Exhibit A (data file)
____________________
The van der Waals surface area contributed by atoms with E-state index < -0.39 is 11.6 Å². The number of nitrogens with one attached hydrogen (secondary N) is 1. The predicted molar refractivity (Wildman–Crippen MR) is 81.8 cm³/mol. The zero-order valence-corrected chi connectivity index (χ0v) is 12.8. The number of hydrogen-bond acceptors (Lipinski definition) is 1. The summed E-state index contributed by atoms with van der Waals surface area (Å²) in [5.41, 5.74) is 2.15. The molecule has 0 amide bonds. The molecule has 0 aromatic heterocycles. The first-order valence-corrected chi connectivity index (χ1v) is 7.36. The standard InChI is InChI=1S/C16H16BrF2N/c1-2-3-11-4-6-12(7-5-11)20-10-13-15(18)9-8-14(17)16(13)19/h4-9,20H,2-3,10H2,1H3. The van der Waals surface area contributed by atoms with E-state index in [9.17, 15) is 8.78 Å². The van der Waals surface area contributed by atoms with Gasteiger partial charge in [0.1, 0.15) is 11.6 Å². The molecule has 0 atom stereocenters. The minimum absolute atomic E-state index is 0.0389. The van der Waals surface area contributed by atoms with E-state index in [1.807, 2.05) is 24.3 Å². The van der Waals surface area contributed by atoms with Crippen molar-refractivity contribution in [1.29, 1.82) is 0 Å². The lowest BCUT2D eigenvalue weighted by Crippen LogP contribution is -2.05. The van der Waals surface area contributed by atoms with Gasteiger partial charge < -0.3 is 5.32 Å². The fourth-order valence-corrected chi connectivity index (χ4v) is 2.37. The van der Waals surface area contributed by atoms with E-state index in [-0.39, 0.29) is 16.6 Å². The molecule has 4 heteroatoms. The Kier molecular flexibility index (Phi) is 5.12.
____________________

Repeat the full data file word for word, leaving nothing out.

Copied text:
The van der Waals surface area contributed by atoms with E-state index < -0.39 is 11.6 Å². The number of nitrogens with one attached hydrogen (secondary N) is 1. The predicted molar refractivity (Wildman–Crippen MR) is 81.8 cm³/mol. The zero-order valence-corrected chi connectivity index (χ0v) is 12.8. The number of hydrogen-bond acceptors (Lipinski definition) is 1. The summed E-state index contributed by atoms with van der Waals surface area (Å²) in [5.41, 5.74) is 2.15. The molecule has 0 amide bonds. The molecule has 0 aromatic heterocycles. The first-order valence-corrected chi connectivity index (χ1v) is 7.36. The standard InChI is InChI=1S/C16H16BrF2N/c1-2-3-11-4-6-12(7-5-11)20-10-13-15(18)9-8-14(17)16(13)19/h4-9,20H,2-3,10H2,1H3. The van der Waals surface area contributed by atoms with E-state index in [9.17, 15) is 8.78 Å². The van der Waals surface area contributed by atoms with Gasteiger partial charge in [0.1, 0.15) is 11.6 Å². The molecule has 0 atom stereocenters. The minimum absolute atomic E-state index is 0.0389. The van der Waals surface area contributed by atoms with E-state index in [1.807, 2.05) is 24.3 Å². The van der Waals surface area contributed by atoms with Crippen molar-refractivity contribution in [1.29, 1.82) is 0 Å². The lowest BCUT2D eigenvalue weighted by Crippen LogP contribution is -2.05. The van der Waals surface area contributed by atoms with Gasteiger partial charge < -0.3 is 5.32 Å². The fourth-order valence-corrected chi connectivity index (χ4v) is 2.37. The van der Waals surface area contributed by atoms with E-state index in [-0.39, 0.29) is 16.6 Å². The molecule has 4 heteroatoms. The Kier molecular flexibility index (Phi) is 5.12.